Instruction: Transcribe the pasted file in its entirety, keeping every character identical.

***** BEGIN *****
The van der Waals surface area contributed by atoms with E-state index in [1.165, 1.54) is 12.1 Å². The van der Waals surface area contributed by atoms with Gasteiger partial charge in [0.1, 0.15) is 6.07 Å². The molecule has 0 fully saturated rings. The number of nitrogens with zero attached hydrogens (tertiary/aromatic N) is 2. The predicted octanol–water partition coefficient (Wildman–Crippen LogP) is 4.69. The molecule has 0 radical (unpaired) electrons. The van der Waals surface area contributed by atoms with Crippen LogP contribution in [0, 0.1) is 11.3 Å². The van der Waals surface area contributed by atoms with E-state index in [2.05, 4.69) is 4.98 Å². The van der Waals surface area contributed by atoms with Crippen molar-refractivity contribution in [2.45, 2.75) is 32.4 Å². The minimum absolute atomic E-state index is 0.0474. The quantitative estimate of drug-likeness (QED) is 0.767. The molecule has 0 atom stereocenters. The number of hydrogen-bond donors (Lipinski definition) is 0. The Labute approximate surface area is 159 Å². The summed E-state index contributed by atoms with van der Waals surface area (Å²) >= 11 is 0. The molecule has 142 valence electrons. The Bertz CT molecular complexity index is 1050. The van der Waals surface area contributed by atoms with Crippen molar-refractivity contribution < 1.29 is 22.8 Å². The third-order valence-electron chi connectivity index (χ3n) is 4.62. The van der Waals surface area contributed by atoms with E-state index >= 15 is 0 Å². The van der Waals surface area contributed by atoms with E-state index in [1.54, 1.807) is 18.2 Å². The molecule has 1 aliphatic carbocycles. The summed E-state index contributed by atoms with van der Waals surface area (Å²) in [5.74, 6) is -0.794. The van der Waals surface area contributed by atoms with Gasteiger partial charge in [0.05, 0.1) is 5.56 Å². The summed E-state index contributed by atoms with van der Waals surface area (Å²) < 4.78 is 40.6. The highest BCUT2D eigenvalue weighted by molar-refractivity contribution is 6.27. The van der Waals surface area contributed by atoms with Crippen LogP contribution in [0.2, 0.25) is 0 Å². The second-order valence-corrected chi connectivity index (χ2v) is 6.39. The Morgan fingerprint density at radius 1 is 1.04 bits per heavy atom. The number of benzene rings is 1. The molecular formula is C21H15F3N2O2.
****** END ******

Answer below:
The van der Waals surface area contributed by atoms with E-state index in [1.165, 1.54) is 12.1 Å². The van der Waals surface area contributed by atoms with Gasteiger partial charge in [0.1, 0.15) is 6.07 Å². The molecule has 0 fully saturated rings. The number of nitrogens with zero attached hydrogens (tertiary/aromatic N) is 2. The predicted octanol–water partition coefficient (Wildman–Crippen LogP) is 4.69. The molecule has 0 radical (unpaired) electrons. The van der Waals surface area contributed by atoms with Crippen LogP contribution in [0, 0.1) is 11.3 Å². The van der Waals surface area contributed by atoms with E-state index in [2.05, 4.69) is 4.98 Å². The van der Waals surface area contributed by atoms with Crippen molar-refractivity contribution in [2.45, 2.75) is 32.4 Å². The minimum absolute atomic E-state index is 0.0474. The quantitative estimate of drug-likeness (QED) is 0.767. The molecule has 0 atom stereocenters. The number of hydrogen-bond donors (Lipinski definition) is 0. The Labute approximate surface area is 159 Å². The summed E-state index contributed by atoms with van der Waals surface area (Å²) >= 11 is 0. The molecule has 142 valence electrons. The Bertz CT molecular complexity index is 1050. The van der Waals surface area contributed by atoms with Crippen molar-refractivity contribution < 1.29 is 22.8 Å². The third-order valence-electron chi connectivity index (χ3n) is 4.62. The van der Waals surface area contributed by atoms with E-state index >= 15 is 0 Å². The van der Waals surface area contributed by atoms with E-state index in [1.54, 1.807) is 18.2 Å². The molecule has 1 aliphatic carbocycles. The summed E-state index contributed by atoms with van der Waals surface area (Å²) in [5.74, 6) is -0.794. The van der Waals surface area contributed by atoms with Gasteiger partial charge in [0.05, 0.1) is 5.56 Å². The summed E-state index contributed by atoms with van der Waals surface area (Å²) < 4.78 is 40.6. The highest BCUT2D eigenvalue weighted by molar-refractivity contribution is 6.27. The van der Waals surface area contributed by atoms with Crippen LogP contribution in [0.2, 0.25) is 0 Å². The second-order valence-corrected chi connectivity index (χ2v) is 6.39. The Morgan fingerprint density at radius 1 is 1.04 bits per heavy atom. The number of benzene rings is 1. The molecular formula is C21H15F3N2O2.